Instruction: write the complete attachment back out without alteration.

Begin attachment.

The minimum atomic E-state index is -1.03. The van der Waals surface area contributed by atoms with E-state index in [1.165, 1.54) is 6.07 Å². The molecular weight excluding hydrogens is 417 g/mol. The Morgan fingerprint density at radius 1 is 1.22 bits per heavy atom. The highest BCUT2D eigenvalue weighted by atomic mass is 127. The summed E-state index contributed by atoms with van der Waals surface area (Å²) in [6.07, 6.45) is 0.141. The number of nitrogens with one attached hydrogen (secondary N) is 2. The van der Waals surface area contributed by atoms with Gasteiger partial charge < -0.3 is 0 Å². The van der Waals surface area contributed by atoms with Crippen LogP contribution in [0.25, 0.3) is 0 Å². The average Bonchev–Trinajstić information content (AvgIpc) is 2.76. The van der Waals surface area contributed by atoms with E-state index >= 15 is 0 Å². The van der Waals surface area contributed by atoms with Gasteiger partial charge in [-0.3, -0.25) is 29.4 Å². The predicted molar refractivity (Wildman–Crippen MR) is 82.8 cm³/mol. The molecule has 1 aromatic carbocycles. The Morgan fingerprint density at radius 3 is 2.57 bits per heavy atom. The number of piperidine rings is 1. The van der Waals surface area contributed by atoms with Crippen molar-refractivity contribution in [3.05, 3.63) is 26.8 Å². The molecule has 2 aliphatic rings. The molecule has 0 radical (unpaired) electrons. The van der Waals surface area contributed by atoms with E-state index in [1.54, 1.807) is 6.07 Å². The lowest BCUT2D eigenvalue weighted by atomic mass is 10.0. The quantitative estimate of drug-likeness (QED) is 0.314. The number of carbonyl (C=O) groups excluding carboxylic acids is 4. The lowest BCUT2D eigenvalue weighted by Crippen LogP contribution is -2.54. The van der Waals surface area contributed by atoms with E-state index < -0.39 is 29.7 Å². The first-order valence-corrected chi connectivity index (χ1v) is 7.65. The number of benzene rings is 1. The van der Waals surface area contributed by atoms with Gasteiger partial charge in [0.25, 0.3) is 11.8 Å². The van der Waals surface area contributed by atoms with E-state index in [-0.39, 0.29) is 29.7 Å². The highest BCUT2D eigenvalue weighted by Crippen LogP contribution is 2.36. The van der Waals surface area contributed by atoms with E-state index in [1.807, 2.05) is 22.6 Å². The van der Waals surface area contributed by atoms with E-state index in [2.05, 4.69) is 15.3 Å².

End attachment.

The minimum atomic E-state index is -1.03. The van der Waals surface area contributed by atoms with E-state index in [1.165, 1.54) is 6.07 Å². The molecular weight excluding hydrogens is 417 g/mol. The Morgan fingerprint density at radius 1 is 1.22 bits per heavy atom. The highest BCUT2D eigenvalue weighted by atomic mass is 127. The summed E-state index contributed by atoms with van der Waals surface area (Å²) in [6.07, 6.45) is 0.141. The number of nitrogens with one attached hydrogen (secondary N) is 2. The van der Waals surface area contributed by atoms with Gasteiger partial charge < -0.3 is 0 Å². The van der Waals surface area contributed by atoms with Crippen LogP contribution in [0.25, 0.3) is 0 Å². The average Bonchev–Trinajstić information content (AvgIpc) is 2.76. The van der Waals surface area contributed by atoms with E-state index >= 15 is 0 Å². The van der Waals surface area contributed by atoms with Gasteiger partial charge in [-0.3, -0.25) is 29.4 Å². The predicted molar refractivity (Wildman–Crippen MR) is 82.8 cm³/mol. The molecule has 1 aromatic carbocycles. The Morgan fingerprint density at radius 3 is 2.57 bits per heavy atom. The number of piperidine rings is 1. The van der Waals surface area contributed by atoms with Crippen molar-refractivity contribution in [3.05, 3.63) is 26.8 Å². The molecule has 2 aliphatic rings. The molecule has 0 radical (unpaired) electrons. The van der Waals surface area contributed by atoms with E-state index in [1.54, 1.807) is 6.07 Å². The lowest BCUT2D eigenvalue weighted by atomic mass is 10.0. The quantitative estimate of drug-likeness (QED) is 0.314. The number of carbonyl (C=O) groups excluding carboxylic acids is 4. The lowest BCUT2D eigenvalue weighted by Crippen LogP contribution is -2.54. The van der Waals surface area contributed by atoms with E-state index < -0.39 is 29.7 Å². The first-order valence-corrected chi connectivity index (χ1v) is 7.65. The number of benzene rings is 1. The van der Waals surface area contributed by atoms with Gasteiger partial charge in [0.25, 0.3) is 11.8 Å². The van der Waals surface area contributed by atoms with E-state index in [-0.39, 0.29) is 29.7 Å². The highest BCUT2D eigenvalue weighted by Crippen LogP contribution is 2.36. The van der Waals surface area contributed by atoms with E-state index in [1.807, 2.05) is 22.6 Å². The van der Waals surface area contributed by atoms with E-state index in [2.05, 4.69) is 15.3 Å².